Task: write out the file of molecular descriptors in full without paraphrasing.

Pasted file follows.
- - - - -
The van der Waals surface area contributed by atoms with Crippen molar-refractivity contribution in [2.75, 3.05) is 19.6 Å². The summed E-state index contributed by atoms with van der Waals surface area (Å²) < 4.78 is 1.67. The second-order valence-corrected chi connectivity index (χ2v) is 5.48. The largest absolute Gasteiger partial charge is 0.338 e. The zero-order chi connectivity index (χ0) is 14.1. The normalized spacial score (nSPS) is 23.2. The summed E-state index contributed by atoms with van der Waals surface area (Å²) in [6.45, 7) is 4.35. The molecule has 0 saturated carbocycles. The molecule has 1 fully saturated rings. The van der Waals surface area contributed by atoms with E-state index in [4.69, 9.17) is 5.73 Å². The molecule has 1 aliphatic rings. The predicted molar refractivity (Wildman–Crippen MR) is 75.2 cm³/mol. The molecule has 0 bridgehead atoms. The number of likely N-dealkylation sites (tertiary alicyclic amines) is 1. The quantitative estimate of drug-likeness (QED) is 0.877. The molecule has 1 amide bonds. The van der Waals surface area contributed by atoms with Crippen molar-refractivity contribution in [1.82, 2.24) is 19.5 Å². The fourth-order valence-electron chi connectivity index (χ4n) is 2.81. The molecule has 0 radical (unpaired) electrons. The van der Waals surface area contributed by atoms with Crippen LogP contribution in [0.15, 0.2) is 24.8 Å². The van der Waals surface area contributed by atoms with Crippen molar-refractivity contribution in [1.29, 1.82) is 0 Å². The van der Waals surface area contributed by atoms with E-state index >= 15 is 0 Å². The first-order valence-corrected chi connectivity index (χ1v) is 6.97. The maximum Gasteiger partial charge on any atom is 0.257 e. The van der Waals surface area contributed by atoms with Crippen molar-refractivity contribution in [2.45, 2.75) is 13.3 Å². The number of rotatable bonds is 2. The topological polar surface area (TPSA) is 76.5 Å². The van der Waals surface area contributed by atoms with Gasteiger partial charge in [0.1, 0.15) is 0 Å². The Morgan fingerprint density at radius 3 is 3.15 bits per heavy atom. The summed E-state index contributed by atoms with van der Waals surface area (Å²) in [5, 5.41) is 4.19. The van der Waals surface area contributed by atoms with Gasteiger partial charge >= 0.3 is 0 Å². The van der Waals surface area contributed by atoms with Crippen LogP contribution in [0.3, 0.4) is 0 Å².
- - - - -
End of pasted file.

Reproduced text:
The van der Waals surface area contributed by atoms with Crippen molar-refractivity contribution in [2.75, 3.05) is 19.6 Å². The summed E-state index contributed by atoms with van der Waals surface area (Å²) < 4.78 is 1.67. The second-order valence-corrected chi connectivity index (χ2v) is 5.48. The largest absolute Gasteiger partial charge is 0.338 e. The zero-order chi connectivity index (χ0) is 14.1. The normalized spacial score (nSPS) is 23.2. The summed E-state index contributed by atoms with van der Waals surface area (Å²) in [6.45, 7) is 4.35. The molecule has 0 saturated carbocycles. The molecule has 1 fully saturated rings. The van der Waals surface area contributed by atoms with E-state index in [4.69, 9.17) is 5.73 Å². The molecule has 1 aliphatic rings. The predicted molar refractivity (Wildman–Crippen MR) is 75.2 cm³/mol. The molecule has 0 bridgehead atoms. The number of likely N-dealkylation sites (tertiary alicyclic amines) is 1. The quantitative estimate of drug-likeness (QED) is 0.877. The molecule has 1 amide bonds. The van der Waals surface area contributed by atoms with Crippen molar-refractivity contribution in [1.82, 2.24) is 19.5 Å². The fourth-order valence-electron chi connectivity index (χ4n) is 2.81. The molecule has 0 radical (unpaired) electrons. The van der Waals surface area contributed by atoms with Crippen LogP contribution in [0.15, 0.2) is 24.8 Å². The van der Waals surface area contributed by atoms with Crippen molar-refractivity contribution in [1.29, 1.82) is 0 Å². The van der Waals surface area contributed by atoms with E-state index >= 15 is 0 Å². The first-order valence-corrected chi connectivity index (χ1v) is 6.97. The maximum Gasteiger partial charge on any atom is 0.257 e. The van der Waals surface area contributed by atoms with Crippen molar-refractivity contribution in [2.45, 2.75) is 13.3 Å². The number of rotatable bonds is 2. The topological polar surface area (TPSA) is 76.5 Å². The van der Waals surface area contributed by atoms with Gasteiger partial charge in [0.1, 0.15) is 0 Å². The Morgan fingerprint density at radius 3 is 3.15 bits per heavy atom. The summed E-state index contributed by atoms with van der Waals surface area (Å²) in [5, 5.41) is 4.19. The van der Waals surface area contributed by atoms with Gasteiger partial charge >= 0.3 is 0 Å². The van der Waals surface area contributed by atoms with Crippen LogP contribution in [0.3, 0.4) is 0 Å².